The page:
- Police Beat
- The Forecaster
TOPSHAM — Discussion at its Dec. 7 meeting about speeding traffic on Middlesex Road prompted the Board of Selectmen to discuss the issue on a wider scale.
Along with tabling a request to the Maine Department of Transportation for a speed study on that road – allowing the town to first try different enforcement practices on its own – the board unanimously approved bids to build a town storage building, and for stump removal and road stabilization on Pleasant Point Road.
After hearing a report from Police Chief Chris Lewis on speed enforcement, the board discussed what tools the town has to control speeding and what extra measures may be available.
“They want to give highlighted enforcement a chance, to see if that can affect speeds on Middlesex,” before having the state look into the matter, Town Manager Rich Roedner said Dec. 8. He noted that a call from a resident on that road – where speed limits range between 40-50 mph – prompted the discussion.
Along with speeding, the resident reported motorists passing on double lines and exhibiting “generally poor behavior,” Roedner said.
Because town officials hear so frequently about speeding all over town, the Board of Selectmen chose “to take a formal position,” and make speed enforcement one of its higher priorities, the manager said.
One means of doing that is the town’s use of speed radar signs, which tell motorists what speed they are traveling and warn them to slow down if they are exceeding the limit. The two signs are on posts and must be dismantled and re-installed by town staff to monitor a different location in town, which can be time-consuming, Roedner said.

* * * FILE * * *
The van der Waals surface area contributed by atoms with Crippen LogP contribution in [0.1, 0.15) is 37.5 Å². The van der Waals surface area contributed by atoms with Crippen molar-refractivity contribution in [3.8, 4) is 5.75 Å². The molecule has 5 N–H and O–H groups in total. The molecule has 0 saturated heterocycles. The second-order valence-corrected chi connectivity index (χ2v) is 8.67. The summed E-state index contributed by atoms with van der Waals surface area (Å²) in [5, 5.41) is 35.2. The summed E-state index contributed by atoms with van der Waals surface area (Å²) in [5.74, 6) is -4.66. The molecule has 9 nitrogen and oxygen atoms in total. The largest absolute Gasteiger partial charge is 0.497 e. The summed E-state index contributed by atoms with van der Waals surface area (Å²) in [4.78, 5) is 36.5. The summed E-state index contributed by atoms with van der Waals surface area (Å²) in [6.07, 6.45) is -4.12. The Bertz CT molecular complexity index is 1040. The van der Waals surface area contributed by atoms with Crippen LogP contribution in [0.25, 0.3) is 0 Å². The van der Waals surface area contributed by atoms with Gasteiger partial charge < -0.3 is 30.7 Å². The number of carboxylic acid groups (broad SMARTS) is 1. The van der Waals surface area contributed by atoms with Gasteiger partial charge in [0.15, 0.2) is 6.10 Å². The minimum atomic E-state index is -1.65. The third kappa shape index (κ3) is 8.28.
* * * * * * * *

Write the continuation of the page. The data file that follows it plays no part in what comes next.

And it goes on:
Alternatively, speed sign trailers allow the devices to be quickly relocated. The town has the use of one, owned by the Sagadahoc County Sheriff’s Department, and may look into purchasing one of its own.
“They’re easier to move, and easier to place, and you can do it more frequently, rather than having to wait for Public Works to have the time available,” Roedner said.
That device, other equipment to enforce speed limits, and more police manpower are items Roedner and Lewis plan to discuss in the coming months through the fiscal 2019 budget planning process.
In other business, selectmen approved JARR Management’s bid of approximately $175,000 to construct a storage building at the town’s Public Works headquarters on Maintenance Way. The town budgeted $180,000 for the work.
Public Works Director Dennis Cox told the board in a Nov. 27 memo that the bids he had sent out for a 75-foot by 75-foot structure came in $100,000 over budget, prompting him to pursue a 50-foot by 50-foot building.
“I have revisited the use of this building by Public Works and other Town departments and determined that a 50-by-50 building could be sufficient,” Cox wrote.
JARR, an Augusta company, submitted the lowest of three bids the town received; the highest was $363,000.
The building replaces storage space the town has used in the old fire station in Lower Village since the new station opened in 2007. The older building, which has a deteriorating roof, will be demolished.
Selectmen also supported Barton Construction’s $35,000 bid for stump removal and road stabilization on Pleasant Point Road. Although the winds and current along the Merrymeeting Bay shoreline have been eroding the bank of Pleasant Point Road, the Oct. 30-31 storm created “tremendous” erosion, Cox said in a Nov. 28 memo to the board.
Barton will stabilize the bank with massive rocks and fabric in the three worst areas, which totals about 300 feet of shoreline, Cox explained. Several tree stumps which are too large for Public Works equipment to remove will also be addressed by Barton in the near future.